Adolescent gender dysphoria is increasingly common. There has been documentation of the association of gender dysphoria with numerous other psychiatric conditions as well as attempted and completed suicide. The literature is unsettled on specific risk factors for self-harm within this population. Though there are published recommendations, there appears to be a need for additional clinical evidence for the determination of the safest and most effective treatment strategies for adolescent gender dysphoria.
This clinical observation describes the unique case of an adolescent with gender dysphoria, severe body dysmorphia, and suicidal ideation who presented for emergency psychiatric evaluation. Gender-affirming hormone therapy had been administered to this patient at the age of 13, well earlier than published guidelines, though it was discontinued after a short course due to persistent gender uncertainty and distress. This case provides an opportunity to consider the complexity of adolescent gender dysphoria, including the unique individual features that affect the risk for self-harm and how treatment history may be related. With an increasing prevalence of gender dysphoria in this population, it is essential that every provider who cares for adolescents be well informed and prepared to recognize and respond to these risks.
Gender dysphoria (GD) among adolescents is not uncommon. A recent survey among high school students found that 1.2-2.7% considered themselves transgender or uncertain of gender [1-2]. Reports also suggest an increasing number of adolescents referred to specialized gender identity clinical services for the treatment of gender dysphoria . Any clinician who cares for young patients should be well informed of the impact gender dysphoria and related treatments have on mental health. Awareness of the increased prevalence of depression, anxiety, and suicidal ideation among these individuals can prepare healthcare providers to anticipate and respond appropriately to their presentation.
A 2017 chart review from a transgender clinic in Cincinnati found that among youth aged 12-22 with a diagnosis of gender dysphoria, 58% had another psychiatric diagnosis, and 30.3% reported at least one suicide attempt . Two similar studies support these findings, with attempted suicide rates of 31% and 26% among transgender or gender dysphoric adolescents [2, 5]. New light has been shed on the risk factors for suicidality, including evidence for specific aspects of body dissatisfaction as independent risk factors among GD patients . This case will describe one young patient and discuss these relevant factors.
A 14-year-old birth-assigned female transitioning to male presented to the emergency department (ED) with a complaint of suicidal ideation. He was reportedly well until 10 years of age when he began to experience depressed mood, body dysmorphia, and gender dysphoria. One year prior to presentation, he established care with outpatient psychiatry and psychology. He had initiated gender-affirming testosterone therapy, but after 30 days of treatment, the patient elected to stop, reporting uncertainty about wanting to be male. He was prescribed aripiprazole 2 mg daily for several months for mood stabilization, reporting a good result; however, aripiprazole was weaned to avoid long-term antipsychotic use, and he was transitioned to fluoxetine 10 mg. No adverse effects were reported.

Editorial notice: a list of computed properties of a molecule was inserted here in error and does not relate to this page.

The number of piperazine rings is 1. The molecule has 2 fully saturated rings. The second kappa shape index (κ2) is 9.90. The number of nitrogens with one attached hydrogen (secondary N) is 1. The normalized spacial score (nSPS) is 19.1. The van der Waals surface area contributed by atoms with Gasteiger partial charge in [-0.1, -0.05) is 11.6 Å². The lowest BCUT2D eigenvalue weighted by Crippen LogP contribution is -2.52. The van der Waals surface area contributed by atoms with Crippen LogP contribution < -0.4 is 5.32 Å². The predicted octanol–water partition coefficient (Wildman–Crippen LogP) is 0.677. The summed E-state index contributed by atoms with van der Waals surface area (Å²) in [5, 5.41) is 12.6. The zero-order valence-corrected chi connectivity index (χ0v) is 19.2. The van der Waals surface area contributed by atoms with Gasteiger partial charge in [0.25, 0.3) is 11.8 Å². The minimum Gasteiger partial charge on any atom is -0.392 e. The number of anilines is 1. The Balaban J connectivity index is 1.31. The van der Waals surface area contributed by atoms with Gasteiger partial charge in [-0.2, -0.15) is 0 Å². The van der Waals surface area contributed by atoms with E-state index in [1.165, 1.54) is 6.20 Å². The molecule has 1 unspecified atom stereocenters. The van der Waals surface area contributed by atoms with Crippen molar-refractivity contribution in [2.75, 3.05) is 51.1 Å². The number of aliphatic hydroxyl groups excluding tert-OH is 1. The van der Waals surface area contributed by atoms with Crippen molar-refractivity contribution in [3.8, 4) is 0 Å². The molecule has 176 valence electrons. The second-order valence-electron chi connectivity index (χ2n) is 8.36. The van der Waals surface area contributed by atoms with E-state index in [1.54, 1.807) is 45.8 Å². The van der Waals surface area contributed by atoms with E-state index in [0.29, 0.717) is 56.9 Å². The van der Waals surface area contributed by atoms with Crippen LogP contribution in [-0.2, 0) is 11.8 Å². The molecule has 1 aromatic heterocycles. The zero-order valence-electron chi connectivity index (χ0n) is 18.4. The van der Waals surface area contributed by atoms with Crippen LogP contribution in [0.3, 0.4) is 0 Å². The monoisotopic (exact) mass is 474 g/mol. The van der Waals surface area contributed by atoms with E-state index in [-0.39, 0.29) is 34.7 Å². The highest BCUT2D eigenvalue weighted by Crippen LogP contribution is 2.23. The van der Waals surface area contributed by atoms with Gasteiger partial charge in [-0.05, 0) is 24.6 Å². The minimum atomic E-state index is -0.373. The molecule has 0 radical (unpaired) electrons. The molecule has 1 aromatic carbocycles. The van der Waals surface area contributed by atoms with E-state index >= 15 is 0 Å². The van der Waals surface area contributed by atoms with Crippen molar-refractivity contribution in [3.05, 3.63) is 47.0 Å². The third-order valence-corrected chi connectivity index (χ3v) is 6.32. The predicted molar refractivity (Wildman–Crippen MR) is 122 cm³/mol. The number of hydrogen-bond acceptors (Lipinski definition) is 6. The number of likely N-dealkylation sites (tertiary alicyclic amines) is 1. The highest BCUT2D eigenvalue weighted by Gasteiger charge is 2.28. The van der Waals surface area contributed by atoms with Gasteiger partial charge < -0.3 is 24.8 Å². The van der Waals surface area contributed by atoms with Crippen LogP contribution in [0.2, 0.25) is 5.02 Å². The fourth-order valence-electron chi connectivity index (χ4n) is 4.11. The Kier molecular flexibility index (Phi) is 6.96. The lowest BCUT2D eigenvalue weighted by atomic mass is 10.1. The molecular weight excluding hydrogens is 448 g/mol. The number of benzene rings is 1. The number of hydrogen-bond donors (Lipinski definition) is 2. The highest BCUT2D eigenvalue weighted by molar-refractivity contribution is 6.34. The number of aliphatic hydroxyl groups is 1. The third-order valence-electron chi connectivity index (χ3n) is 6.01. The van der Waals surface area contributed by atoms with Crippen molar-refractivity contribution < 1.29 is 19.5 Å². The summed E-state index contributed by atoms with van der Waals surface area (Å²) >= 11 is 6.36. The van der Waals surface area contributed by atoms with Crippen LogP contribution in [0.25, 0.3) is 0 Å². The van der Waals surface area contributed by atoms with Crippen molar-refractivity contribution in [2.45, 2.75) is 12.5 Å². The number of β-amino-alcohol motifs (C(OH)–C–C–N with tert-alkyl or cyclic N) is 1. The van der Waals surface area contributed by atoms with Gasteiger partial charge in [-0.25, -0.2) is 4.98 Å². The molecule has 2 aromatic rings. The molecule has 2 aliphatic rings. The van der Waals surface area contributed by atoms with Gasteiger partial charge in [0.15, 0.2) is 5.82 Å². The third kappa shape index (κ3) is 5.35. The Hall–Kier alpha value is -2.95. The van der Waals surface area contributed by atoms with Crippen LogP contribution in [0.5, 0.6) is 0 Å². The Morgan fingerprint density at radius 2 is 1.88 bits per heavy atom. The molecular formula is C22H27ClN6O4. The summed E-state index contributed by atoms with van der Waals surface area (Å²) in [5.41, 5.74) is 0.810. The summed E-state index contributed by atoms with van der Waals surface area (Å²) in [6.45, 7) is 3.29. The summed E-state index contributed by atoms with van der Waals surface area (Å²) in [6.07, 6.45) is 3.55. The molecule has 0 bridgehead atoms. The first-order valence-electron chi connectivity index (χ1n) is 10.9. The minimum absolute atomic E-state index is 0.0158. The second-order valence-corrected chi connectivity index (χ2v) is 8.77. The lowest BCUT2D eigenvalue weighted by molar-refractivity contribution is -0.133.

On the day of their presentation, the patient reported persistent depression, social isolation, worthlessness, and suicidal ideation. His outpatient psychiatrist, who had seen earlier that day, encouraged him to seek emergency evaluation. He stated that he had been experiencing suicidal ideation for over one year, associated with body dysmorphia, gender uncertainty, and the prior process of hormone therapy. He expressed dissatisfaction with height, weight, and appearance, stating, “I am so short. I am so ugly. I am a joke. I look like I am 10 years old. I look stupid. I hate myself. It’s not fair to be me,” and “I don’t want to do anything; I would be better off dead,” but denied any explicit suicidal plan.
The patient had no prior medical or surgical history, including no prior hospital admissions, and took no medications other than fluoxetine as above. On examination, the patient appeared younger than stated age and androgynous, with an unremarkable physical examination otherwise. The mental status examination was unremarkable apart from a dysthymic effect. Vitals, blood count, and electrolytes were within normal limits.
The patient’s parents were engaged in evaluation and treatment and expressed support of the transition from female to male. They also agreed to voluntary psychiatric admission, which was recommended along with restarting aripiprazole, confirming that his mood had seemed more stable with aripiprazole therapy than fluoxetine alone.